Enlarge / What’s all this gaming blather about Ryzen? Let us explain. (credit: Mark Walton)
The response to AMD’s Ryzen processors with their new Zen core has been more than a little uneven.

Eight cores and 16 threads for under $500 means that they’re unambiguously strong across a wide range of workloads; compute-bound tasks like compiling software and compressing video cry out for cores, and AMD’s pricing makes Ryzen very compelling indeed.
But gaming performance has caused more dissatisfaction.

AMD promised a substantial improvement in instructions per cycle (IPC), and the general expectation was that Ryzen would be within striking distance of Intel’s Broadwell core.

Although Broadwell is now several years old—it first hit the market way back in September 2014—the comparison was relevant.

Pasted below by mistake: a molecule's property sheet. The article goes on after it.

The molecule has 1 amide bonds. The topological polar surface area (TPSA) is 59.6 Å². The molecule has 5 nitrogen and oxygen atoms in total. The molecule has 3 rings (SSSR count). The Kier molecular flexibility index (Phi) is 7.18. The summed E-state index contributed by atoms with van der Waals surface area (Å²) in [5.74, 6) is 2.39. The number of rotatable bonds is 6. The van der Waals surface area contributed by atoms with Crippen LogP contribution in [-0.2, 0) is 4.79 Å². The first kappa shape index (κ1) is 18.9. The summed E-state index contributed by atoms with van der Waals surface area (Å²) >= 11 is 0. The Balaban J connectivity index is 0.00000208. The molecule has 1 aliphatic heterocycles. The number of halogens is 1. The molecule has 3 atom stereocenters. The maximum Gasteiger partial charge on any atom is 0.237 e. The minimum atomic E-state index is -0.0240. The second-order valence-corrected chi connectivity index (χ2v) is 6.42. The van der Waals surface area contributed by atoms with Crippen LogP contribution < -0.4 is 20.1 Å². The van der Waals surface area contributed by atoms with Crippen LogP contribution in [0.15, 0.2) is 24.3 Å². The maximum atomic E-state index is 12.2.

Intel’s high-core-count processors—both the High End Desktop parts, with six, eight, or 10 cores, and the various Xeon processors for multisocket servers—are all still using Broadwell cores.
Realistically, nobody should have expected Ryzen to be king of the hill when it comes to gaming. We know that Broadwell isn’t, after all; Intel’s Skylake and Kaby Lake parts both beat Broadwell in a wide range of games.

This is the case even though Skylake and Kaby Lake are limited to four cores and eight threads; for many or most games, high IPC and high clock speeds are the key to top performance, and that’s precisely what Kaby Lake delivers.
Read 56 remaining paragraphs

Leave a Reply